The government's Program will build on PEDP II, which is jointly funded by the Government and 11 development partners (DPs), including ADB as the lead DP. PEDP II established a strong foundation for a SWAp by bringing the government and DPs for the first time under one program from the previously 27 projects including 8 funded by different DPs in primary education. PEDP II has achieved the following: (i) mainstreaming minimum service standards across government administered primary schools through the introduction of primary school quality level (PSQL) standards; (ii) fair, transparent, and efficient teacher recruitment system for government primary schools which was also commended by Transparency International; (iii) introduction of results based management (RBM) which has led to the publication of the Annual Sector Performance Report covering progress on key performance indicators (KPIs) and PSQL indicators; (iv) initiation of the school level improvement plans (SLIPs) including school grants to support decentralized planning to address needs of participating schools; and (v) introduction of the terminal examination at the end of Grade 5, and implementation of the national student assessment every alternate year to assess progress on student achievements in grades 3 and 5.
Lessons identified from PEDP II including those from the Sector Assistance Performance Evaluation (SAPE) done in December 2008 are applied in the government's Program design: (i) carefully analyze the trade-offs between improvements in access and quality since quality improvement is a slower process that requires more direct support to schools and classrooms; (ii) mainstream core activities with built-in flexibility and provision to pilot and upscale implementation to ensure more sustainability; (iii) build on the improvements in governance under PEDP II (improved teacher recruitment, introduction of RBM, introduction of school improvement planning) with a funding modality more closely aligned with the government system, and greater focus on results; (iv) broaden and deepen the government implementation capacity by nurturing leadership at all levels, strengthening coordination at the Ministry of Primary and Mass Education (MoPME) level, and targeting high quality technical assistance (TA); (v) further reduce transaction costs through more stringent partnership arrangements; and (vi) provide adequate flexibility and time for preparation, transitional arrangements, and sequencing of reforms.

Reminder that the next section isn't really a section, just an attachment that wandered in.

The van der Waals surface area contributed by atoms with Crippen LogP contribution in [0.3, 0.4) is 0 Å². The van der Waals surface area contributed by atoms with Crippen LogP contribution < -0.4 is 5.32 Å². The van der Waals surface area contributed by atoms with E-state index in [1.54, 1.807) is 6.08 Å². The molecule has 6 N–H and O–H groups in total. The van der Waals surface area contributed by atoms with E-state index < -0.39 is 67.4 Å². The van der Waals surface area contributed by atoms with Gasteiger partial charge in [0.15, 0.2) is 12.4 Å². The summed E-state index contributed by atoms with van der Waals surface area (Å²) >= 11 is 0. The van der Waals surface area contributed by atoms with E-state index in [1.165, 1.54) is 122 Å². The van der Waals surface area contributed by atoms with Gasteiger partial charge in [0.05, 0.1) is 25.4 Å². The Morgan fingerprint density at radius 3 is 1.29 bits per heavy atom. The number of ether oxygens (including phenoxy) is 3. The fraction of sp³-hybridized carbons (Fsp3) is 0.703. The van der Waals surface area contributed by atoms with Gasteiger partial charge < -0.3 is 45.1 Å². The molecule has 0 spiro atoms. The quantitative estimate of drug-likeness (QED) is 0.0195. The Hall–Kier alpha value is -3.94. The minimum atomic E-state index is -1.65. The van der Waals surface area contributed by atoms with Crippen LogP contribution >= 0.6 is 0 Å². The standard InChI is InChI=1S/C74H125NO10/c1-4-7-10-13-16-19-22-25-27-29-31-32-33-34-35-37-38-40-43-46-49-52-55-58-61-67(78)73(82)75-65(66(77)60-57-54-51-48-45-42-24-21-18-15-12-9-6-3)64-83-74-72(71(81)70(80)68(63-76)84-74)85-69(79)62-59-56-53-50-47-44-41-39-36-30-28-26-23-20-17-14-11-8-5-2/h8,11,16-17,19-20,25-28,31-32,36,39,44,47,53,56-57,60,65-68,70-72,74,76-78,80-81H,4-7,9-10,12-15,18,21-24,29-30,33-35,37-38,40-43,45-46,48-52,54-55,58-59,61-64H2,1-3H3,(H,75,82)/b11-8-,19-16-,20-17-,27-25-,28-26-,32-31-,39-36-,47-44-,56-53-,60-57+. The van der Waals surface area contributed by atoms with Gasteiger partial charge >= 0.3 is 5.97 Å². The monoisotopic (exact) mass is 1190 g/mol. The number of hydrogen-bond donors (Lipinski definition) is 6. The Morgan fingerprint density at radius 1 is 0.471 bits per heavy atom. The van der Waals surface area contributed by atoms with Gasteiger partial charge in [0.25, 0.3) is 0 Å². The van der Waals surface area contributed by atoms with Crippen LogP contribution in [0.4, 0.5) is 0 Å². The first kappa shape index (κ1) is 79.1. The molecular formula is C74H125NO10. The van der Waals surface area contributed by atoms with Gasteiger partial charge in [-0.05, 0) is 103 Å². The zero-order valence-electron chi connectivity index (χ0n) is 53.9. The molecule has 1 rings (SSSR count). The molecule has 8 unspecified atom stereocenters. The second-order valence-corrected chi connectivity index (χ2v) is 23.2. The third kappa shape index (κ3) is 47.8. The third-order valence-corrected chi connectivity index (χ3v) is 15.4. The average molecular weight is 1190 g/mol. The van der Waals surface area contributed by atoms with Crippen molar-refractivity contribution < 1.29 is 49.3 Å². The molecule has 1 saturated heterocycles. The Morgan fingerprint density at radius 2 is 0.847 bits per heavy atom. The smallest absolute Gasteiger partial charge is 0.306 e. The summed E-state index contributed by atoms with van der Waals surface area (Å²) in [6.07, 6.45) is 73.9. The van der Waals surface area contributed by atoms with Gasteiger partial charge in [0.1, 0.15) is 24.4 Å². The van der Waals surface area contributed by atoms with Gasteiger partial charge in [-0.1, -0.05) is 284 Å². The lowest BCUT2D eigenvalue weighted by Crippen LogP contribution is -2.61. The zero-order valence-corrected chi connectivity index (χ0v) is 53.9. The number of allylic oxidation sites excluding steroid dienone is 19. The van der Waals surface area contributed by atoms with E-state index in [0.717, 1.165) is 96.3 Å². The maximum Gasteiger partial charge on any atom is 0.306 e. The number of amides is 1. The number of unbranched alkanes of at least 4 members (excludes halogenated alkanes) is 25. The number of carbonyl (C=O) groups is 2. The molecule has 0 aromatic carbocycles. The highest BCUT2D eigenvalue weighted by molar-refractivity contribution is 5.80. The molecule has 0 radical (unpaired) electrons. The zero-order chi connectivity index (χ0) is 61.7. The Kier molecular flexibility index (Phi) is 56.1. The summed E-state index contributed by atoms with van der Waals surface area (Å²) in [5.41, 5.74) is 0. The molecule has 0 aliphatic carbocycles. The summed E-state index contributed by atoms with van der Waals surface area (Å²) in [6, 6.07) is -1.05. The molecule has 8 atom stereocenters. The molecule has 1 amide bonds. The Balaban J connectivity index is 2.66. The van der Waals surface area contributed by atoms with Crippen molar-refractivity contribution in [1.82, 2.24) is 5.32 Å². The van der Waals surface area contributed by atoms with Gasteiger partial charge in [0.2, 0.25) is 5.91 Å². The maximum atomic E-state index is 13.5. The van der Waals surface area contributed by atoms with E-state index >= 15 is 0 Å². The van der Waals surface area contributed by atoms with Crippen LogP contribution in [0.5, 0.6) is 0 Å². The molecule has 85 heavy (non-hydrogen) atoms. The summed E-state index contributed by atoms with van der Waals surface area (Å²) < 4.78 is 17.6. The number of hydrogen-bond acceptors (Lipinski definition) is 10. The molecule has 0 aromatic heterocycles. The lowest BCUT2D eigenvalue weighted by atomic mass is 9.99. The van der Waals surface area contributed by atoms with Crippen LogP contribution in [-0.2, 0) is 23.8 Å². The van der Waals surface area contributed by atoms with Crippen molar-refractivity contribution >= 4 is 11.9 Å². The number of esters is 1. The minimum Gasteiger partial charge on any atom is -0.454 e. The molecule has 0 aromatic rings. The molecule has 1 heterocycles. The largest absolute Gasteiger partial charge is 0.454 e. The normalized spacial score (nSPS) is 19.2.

The proposed government's program which will be supported by the Project will build on PEDPII achievement and experience. It will (i) broaden the scope to include one year pre-primary and non-formal and second chance primary education; (ii) deepen quality improvement through improved teaching and learning practices in the classroom including improved assessment; (iii) enhance school governance, accountability and community mobilization; (iv) provide targeted support to disadvantaged groups and locations; (v) institutionalize human resource development (HRD) to incentivize the system and enhance capacity; (vi) deepen and institutionalize RBM and monitoring and evaluation mechanism at all levels; (vii) target and ensure effective utilization of TA and capacity support at all levels within an emerging decentralization framework; and (viii) enhance sub-sector management, coordination and greater alignment with the country system.
PEDP III will support the government's program using a project lending modality. This is best suited as: (i) interventions are more of investment nature and incremental steps toward reforms, rather than structural policy reforms, and (ii) the fiduciary environment requires close oversight by ADB, and therefore is not suitable for the use of program lending. However, to align with the salient features of the government's Program under a SWAp, PEDP III has incorporated the following innovative features.
|Impact||Quality education for all Bangladeshi children|
|Description of Outcome||
An efficient, inclusive, and equitable primary education system delivering effective and relevant child-friendly
learning to all Bangladesh's children from preprimary through Grade 5 primary
|Progress Toward Outcome||